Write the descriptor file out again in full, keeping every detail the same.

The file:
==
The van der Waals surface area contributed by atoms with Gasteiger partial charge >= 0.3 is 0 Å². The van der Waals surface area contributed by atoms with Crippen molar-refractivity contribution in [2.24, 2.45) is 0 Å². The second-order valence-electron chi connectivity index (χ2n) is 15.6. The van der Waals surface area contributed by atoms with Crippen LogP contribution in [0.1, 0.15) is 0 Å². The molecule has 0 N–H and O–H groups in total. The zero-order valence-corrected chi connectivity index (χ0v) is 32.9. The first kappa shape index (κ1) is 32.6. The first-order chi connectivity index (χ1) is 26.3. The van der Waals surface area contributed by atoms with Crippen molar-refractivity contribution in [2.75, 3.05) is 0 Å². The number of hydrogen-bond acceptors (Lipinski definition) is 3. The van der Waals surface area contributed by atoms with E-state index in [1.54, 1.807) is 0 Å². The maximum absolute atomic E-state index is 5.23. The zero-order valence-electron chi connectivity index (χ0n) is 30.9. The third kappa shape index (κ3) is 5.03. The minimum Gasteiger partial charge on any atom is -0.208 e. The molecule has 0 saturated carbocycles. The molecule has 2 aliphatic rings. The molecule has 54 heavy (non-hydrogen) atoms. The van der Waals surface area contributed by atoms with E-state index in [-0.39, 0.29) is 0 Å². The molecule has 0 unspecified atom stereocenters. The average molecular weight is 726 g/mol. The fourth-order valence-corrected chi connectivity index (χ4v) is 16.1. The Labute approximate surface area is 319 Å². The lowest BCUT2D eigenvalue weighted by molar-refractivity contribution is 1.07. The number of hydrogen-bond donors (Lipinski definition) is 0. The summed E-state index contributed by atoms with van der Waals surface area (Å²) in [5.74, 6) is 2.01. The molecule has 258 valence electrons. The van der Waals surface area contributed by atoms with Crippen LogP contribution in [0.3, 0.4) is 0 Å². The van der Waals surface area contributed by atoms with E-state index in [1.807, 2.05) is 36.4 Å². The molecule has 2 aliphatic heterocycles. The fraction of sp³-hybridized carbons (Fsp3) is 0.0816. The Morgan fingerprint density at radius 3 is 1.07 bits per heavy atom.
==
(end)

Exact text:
The van der Waals surface area contributed by atoms with Gasteiger partial charge >= 0.3 is 0 Å². The van der Waals surface area contributed by atoms with Crippen molar-refractivity contribution in [2.24, 2.45) is 0 Å². The second-order valence-electron chi connectivity index (χ2n) is 15.6. The van der Waals surface area contributed by atoms with Crippen LogP contribution in [0.1, 0.15) is 0 Å². The molecule has 0 N–H and O–H groups in total. The zero-order valence-corrected chi connectivity index (χ0v) is 32.9. The first kappa shape index (κ1) is 32.6. The first-order chi connectivity index (χ1) is 26.3. The van der Waals surface area contributed by atoms with Crippen molar-refractivity contribution in [2.75, 3.05) is 0 Å². The number of hydrogen-bond acceptors (Lipinski definition) is 3. The van der Waals surface area contributed by atoms with E-state index in [1.54, 1.807) is 0 Å². The maximum absolute atomic E-state index is 5.23. The zero-order valence-electron chi connectivity index (χ0n) is 30.9. The third kappa shape index (κ3) is 5.03. The minimum Gasteiger partial charge on any atom is -0.208 e. The molecule has 0 saturated carbocycles. The molecule has 2 aliphatic rings. The molecule has 54 heavy (non-hydrogen) atoms. The van der Waals surface area contributed by atoms with E-state index in [-0.39, 0.29) is 0 Å². The molecule has 0 unspecified atom stereocenters. The average molecular weight is 726 g/mol. The fourth-order valence-corrected chi connectivity index (χ4v) is 16.1. The Labute approximate surface area is 319 Å². The lowest BCUT2D eigenvalue weighted by molar-refractivity contribution is 1.07. The number of hydrogen-bond donors (Lipinski definition) is 0. The summed E-state index contributed by atoms with van der Waals surface area (Å²) in [5.74, 6) is 2.01. The molecule has 258 valence electrons. The van der Waals surface area contributed by atoms with Crippen LogP contribution in [0.3, 0.4) is 0 Å². The van der Waals surface area contributed by atoms with E-state index in [1.807, 2.05) is 36.4 Å². The molecule has 2 aliphatic heterocycles. The fraction of sp³-hybridized carbons (Fsp3) is 0.0816. The Morgan fingerprint density at radius 3 is 1.07 bits per heavy atom.